Re: [v6ops] I-D Action: draft-ietf-v6ops-ula-usage-recommendations-02.txt

Owen DeLong <owen@delong.com> Tue, 18 February 2014 03:42 UTC

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From: Owen DeLong <owen@delong.com>
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Date: Mon, 17 Feb 2014 19:39:00 -0800
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To: joel jaeggli <joelja@bogus.com>
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Subject: Re: [v6ops] I-D Action: draft-ietf-v6ops-ula-usage-recommendations-02.txt
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On Feb 17, 2014, at 9:11 AM, joel jaeggli <joelja@bogus.com> wrote:

> On 2/17/14, 8:38 AM, Ted Lemon wrote:
>> On Feb 17, 2014, at 9:35 AM, Owen DeLong <owen@delong.com> wrote:
>>> Cases that propose NPT, NAT, or other translation mechanisms are
>>> examples where it is detrimental.
>> 
>> This is clearly true, but we can't do much about it other than to
>> encourage people to avoid this, and help them to avoid it by giving
>> them alternatives.
>> 
>>> Cases where it ends up getting routed amongst "cooperating" parties
>>> are likely to eventually lead to detrimental usage because the
>>> natural trend is for them to become increasingly routed across more
>>> and more ASNs and eventually to become a form of de facto
>>> registered address space not administered by any structured or
>>> reliable registry and without any form of community based policy
>>> process (such as the current RIRs).
>> 
>> This is a fun doomsday scenario, but we don't have this with RFC 1918
>> addresses today; why would we have it with ULAs tomorrow?
> 
> we route rfc 1918 between cooperating parties today. as noted it
> requires coordination and is painful.
> 
>>  In fact,
>> ULAs fix one of the really big problems with RFC 1918 addresses:
>> there are so few of the latter that when two corporations that use
>> RFC 1918 numbering internally merge, you have a really bad
>> renumbering problem, and wind up doing more NATs than you otherwise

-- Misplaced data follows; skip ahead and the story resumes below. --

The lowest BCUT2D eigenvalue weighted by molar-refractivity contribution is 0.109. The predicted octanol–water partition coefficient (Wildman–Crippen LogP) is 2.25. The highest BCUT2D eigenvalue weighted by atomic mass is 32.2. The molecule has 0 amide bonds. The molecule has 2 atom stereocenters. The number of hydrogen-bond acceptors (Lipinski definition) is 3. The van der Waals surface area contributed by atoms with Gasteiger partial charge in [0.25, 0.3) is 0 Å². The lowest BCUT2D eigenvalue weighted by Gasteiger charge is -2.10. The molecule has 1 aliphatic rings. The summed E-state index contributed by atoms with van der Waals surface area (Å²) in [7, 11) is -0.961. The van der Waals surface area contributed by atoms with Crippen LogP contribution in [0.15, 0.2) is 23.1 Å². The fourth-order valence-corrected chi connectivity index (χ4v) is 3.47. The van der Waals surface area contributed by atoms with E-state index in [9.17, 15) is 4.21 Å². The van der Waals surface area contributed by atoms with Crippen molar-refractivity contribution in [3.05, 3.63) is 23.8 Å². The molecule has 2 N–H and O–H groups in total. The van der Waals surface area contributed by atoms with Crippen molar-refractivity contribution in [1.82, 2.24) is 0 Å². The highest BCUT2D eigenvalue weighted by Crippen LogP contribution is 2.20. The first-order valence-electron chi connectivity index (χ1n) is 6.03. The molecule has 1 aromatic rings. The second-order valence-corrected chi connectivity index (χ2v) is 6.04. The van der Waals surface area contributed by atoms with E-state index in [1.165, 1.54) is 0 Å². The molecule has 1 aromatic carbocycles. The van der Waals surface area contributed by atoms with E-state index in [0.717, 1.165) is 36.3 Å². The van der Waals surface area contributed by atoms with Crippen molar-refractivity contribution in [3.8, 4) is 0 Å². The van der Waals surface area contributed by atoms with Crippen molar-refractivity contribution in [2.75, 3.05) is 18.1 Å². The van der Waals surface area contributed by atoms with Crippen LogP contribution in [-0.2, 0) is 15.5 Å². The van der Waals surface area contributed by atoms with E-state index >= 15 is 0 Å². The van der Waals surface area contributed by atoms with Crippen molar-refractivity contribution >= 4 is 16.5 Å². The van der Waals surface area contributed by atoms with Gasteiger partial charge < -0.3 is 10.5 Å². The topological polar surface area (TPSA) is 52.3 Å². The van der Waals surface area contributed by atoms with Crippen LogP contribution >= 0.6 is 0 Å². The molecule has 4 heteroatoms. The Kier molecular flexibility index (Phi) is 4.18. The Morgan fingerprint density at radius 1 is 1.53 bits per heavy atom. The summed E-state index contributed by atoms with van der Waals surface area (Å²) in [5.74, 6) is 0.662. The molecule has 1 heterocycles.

>> would have.
> 
> what consenting adults do within the privacy of their own asns is really
> none of my business.
> 
> If widely deployed in an uncoordinated fashion it becomes toxic for
> globally coordinated use, which precludes owen's scenario. the fact that
> we have 41 bits instead of 23.5 doesn't really obviate that.
> 

I would argue that the current situation with RFC-1918 proves that with
additional bits (it’s 105, not 41), it is, in fact possible for people to do
really bad things which later merge after it is too late.

>> So I think this use case is one where ULAs actually do really well.
>> 
>> Do you have some reason for thinking that your doomsday scenario is
>> likely, or is it sufficient to you that it's possible, and therefore
>> you want to avoid it?

Yes.

Case in point, the observed leakage of RFC-1918 into various parts of the internet,
the deliberate routing of boron space among several cooperating entities that I have
observed over my career (I can’t name names due to NDA, but a very large Telco
is using 100.0.0.0/8 for the VOIP interactions and demanding that their suppliers
route that network with them, for example).

Given the history of what happens with uncoordinated space in IPv4, legitimately or
otherwise, I have no reason to believe that ULA isn’t simply a larger, less inconvenient
opportunity to create a much larger problem of the same form without any of the
inherent drawbacks and limitations which prevented RFC-1918 from getting truly
out of hand.

Owen